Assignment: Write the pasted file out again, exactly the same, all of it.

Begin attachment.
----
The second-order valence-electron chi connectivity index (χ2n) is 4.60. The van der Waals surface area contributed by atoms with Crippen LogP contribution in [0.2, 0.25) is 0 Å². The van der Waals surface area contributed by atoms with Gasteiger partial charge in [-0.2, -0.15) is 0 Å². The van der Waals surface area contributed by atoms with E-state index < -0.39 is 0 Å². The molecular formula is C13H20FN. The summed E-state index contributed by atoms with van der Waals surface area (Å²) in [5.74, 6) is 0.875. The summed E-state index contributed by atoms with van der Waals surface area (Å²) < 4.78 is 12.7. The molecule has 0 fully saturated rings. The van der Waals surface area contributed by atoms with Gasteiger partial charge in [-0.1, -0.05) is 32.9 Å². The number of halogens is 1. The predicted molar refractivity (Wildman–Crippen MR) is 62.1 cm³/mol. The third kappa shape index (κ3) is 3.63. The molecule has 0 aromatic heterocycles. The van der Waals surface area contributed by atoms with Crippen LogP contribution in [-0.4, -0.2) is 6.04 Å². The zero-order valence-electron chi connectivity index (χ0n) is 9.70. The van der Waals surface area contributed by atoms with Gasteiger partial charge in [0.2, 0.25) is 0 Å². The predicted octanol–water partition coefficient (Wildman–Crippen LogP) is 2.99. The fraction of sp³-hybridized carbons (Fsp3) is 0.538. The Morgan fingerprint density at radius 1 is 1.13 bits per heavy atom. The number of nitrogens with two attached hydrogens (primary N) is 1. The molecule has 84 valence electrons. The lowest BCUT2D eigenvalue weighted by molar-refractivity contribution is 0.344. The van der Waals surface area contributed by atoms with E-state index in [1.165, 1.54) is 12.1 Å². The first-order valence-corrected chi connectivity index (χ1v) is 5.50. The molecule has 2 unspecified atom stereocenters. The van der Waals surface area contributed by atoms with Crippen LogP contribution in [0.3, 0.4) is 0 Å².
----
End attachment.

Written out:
The second-order valence-electron chi connectivity index (χ2n) is 4.60. The van der Waals surface area contributed by atoms with Crippen LogP contribution in [0.2, 0.25) is 0 Å². The van der Waals surface area contributed by atoms with Gasteiger partial charge in [-0.2, -0.15) is 0 Å². The van der Waals surface area contributed by atoms with E-state index < -0.39 is 0 Å². The molecular formula is C13H20FN. The summed E-state index contributed by atoms with van der Waals surface area (Å²) in [5.74, 6) is 0.875. The summed E-state index contributed by atoms with van der Waals surface area (Å²) < 4.78 is 12.7. The molecule has 0 fully saturated rings. The van der Waals surface area contributed by atoms with Gasteiger partial charge in [-0.1, -0.05) is 32.9 Å². The number of halogens is 1. The predicted molar refractivity (Wildman–Crippen MR) is 62.1 cm³/mol. The third kappa shape index (κ3) is 3.63. The molecule has 0 aromatic heterocycles. The van der Waals surface area contributed by atoms with Crippen LogP contribution in [-0.4, -0.2) is 6.04 Å². The zero-order valence-electron chi connectivity index (χ0n) is 9.70. The van der Waals surface area contributed by atoms with Gasteiger partial charge in [0.2, 0.25) is 0 Å². The predicted octanol–water partition coefficient (Wildman–Crippen LogP) is 2.99. The fraction of sp³-hybridized carbons (Fsp3) is 0.538. The Morgan fingerprint density at radius 1 is 1.13 bits per heavy atom. The number of nitrogens with two attached hydrogens (primary N) is 1. The molecule has 84 valence electrons. The lowest BCUT2D eigenvalue weighted by molar-refractivity contribution is 0.344. The van der Waals surface area contributed by atoms with E-state index in [1.165, 1.54) is 12.1 Å². The first-order valence-corrected chi connectivity index (χ1v) is 5.50. The molecule has 2 unspecified atom stereocenters. The van der Waals surface area contributed by atoms with Crippen LogP contribution in [0.3, 0.4) is 0 Å².